Almost made the list: Oxygen, Last Christmas, The Magician’s Apprentice/The Witch’s Familiar, Listen, Mummy on the Orient Express, Extremis/The Pyramid at the End of the World (but not The Lie of the Land), The Girl Who Died, Time Heist.

2 replies on “The Best Days of Twelve”

  1. sofia says:

    The religious references in both rtd & moffat who are always interesting because they are both atheists. tho rtd wrote second coming so he at least has some previous, whereas moffat…It does seem like rtd tends to use more iconography while moffat references more language & structure. I’m also reminded of a moment from the best doctor who commentary ever-the web/podcast one for forest of the dead w/ moffat, tennant & rtd-when rtd talks about meeting princess di as a young man after a performance when he’d played god & moffat jokingly suggests the true source of rtd’s atheism is thinking is no one else could be better at it than him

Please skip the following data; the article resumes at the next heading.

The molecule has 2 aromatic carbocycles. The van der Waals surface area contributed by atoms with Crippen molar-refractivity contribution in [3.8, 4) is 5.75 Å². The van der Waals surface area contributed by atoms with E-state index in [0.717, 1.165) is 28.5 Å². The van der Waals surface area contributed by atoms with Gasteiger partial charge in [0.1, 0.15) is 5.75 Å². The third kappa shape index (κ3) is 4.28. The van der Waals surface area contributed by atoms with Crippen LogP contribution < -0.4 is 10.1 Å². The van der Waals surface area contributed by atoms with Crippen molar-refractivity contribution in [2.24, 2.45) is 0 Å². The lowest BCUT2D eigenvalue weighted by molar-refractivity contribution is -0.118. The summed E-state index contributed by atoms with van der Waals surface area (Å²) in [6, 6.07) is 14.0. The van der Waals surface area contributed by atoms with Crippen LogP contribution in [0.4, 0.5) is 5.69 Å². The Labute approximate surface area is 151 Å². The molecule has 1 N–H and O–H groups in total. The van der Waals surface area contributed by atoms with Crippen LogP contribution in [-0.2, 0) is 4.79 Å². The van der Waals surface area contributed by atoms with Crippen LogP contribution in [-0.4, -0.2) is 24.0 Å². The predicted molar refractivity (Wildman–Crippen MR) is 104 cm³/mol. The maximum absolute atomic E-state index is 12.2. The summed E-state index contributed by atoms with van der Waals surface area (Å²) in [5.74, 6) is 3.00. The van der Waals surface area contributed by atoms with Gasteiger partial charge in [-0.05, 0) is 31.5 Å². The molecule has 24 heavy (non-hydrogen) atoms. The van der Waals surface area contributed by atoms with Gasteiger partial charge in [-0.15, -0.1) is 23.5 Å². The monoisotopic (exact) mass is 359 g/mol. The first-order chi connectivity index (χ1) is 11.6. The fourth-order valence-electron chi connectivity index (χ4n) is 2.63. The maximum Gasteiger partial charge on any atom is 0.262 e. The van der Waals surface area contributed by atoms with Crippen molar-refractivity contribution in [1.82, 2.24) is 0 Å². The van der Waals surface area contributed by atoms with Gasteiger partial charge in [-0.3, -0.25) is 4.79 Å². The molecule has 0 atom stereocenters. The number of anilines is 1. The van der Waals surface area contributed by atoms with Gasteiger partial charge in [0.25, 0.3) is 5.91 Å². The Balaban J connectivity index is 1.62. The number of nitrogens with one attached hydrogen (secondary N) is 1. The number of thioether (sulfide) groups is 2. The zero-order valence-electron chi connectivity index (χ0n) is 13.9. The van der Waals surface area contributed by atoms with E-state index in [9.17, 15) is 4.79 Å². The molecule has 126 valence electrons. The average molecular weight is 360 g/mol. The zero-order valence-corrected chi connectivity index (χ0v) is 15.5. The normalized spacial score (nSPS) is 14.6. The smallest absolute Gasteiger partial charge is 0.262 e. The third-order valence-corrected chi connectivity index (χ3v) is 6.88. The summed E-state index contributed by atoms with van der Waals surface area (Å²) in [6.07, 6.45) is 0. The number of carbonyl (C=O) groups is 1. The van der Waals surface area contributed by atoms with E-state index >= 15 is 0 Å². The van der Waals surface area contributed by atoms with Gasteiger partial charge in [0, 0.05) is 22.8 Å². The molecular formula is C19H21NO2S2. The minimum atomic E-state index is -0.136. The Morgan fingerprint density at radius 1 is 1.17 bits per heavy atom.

2. Anonymous says:

    hard to figure out if your list was from 12th to 1st or 1st to 12th or just top 12? surprised you did not include Time Heist? also really enjoyed return of Dr. Mysterio but overall agree with your picks. well done.